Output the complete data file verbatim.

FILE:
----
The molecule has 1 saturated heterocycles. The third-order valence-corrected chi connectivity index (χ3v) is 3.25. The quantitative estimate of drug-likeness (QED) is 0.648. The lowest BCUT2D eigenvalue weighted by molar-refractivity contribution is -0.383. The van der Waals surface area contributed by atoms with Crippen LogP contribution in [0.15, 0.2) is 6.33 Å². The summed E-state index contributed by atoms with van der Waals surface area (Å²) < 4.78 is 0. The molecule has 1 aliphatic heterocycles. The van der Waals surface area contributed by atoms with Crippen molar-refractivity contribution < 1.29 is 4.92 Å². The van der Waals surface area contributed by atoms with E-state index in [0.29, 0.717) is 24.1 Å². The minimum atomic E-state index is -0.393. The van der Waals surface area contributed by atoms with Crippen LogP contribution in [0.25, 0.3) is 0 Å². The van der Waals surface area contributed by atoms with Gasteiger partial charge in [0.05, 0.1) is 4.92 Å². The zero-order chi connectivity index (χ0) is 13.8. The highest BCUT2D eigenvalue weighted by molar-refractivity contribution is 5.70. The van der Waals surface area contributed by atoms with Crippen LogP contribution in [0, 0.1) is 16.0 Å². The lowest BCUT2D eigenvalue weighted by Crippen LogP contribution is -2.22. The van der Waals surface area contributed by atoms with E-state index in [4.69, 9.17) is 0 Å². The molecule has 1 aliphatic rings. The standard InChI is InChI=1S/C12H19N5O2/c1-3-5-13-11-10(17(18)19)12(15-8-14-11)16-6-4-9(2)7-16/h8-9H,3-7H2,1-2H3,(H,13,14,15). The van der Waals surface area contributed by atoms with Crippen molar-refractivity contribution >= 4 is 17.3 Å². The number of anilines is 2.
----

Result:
The molecule has 1 saturated heterocycles. The third-order valence-corrected chi connectivity index (χ3v) is 3.25. The quantitative estimate of drug-likeness (QED) is 0.648. The lowest BCUT2D eigenvalue weighted by molar-refractivity contribution is -0.383. The van der Waals surface area contributed by atoms with Crippen LogP contribution in [0.15, 0.2) is 6.33 Å². The summed E-state index contributed by atoms with van der Waals surface area (Å²) < 4.78 is 0. The molecule has 1 aliphatic heterocycles. The van der Waals surface area contributed by atoms with Crippen molar-refractivity contribution < 1.29 is 4.92 Å². The van der Waals surface area contributed by atoms with E-state index in [0.29, 0.717) is 24.1 Å². The minimum atomic E-state index is -0.393. The van der Waals surface area contributed by atoms with Crippen LogP contribution in [0.25, 0.3) is 0 Å². The van der Waals surface area contributed by atoms with Gasteiger partial charge in [0.05, 0.1) is 4.92 Å². The zero-order chi connectivity index (χ0) is 13.8. The highest BCUT2D eigenvalue weighted by molar-refractivity contribution is 5.70. The van der Waals surface area contributed by atoms with Crippen LogP contribution in [0, 0.1) is 16.0 Å². The lowest BCUT2D eigenvalue weighted by Crippen LogP contribution is -2.22. The van der Waals surface area contributed by atoms with E-state index in [4.69, 9.17) is 0 Å². The molecule has 1 aliphatic rings. The standard InChI is InChI=1S/C12H19N5O2/c1-3-5-13-11-10(17(18)19)12(15-8-14-11)16-6-4-9(2)7-16/h8-9H,3-7H2,1-2H3,(H,13,14,15). The van der Waals surface area contributed by atoms with Crippen molar-refractivity contribution >= 4 is 17.3 Å². The number of anilines is 2.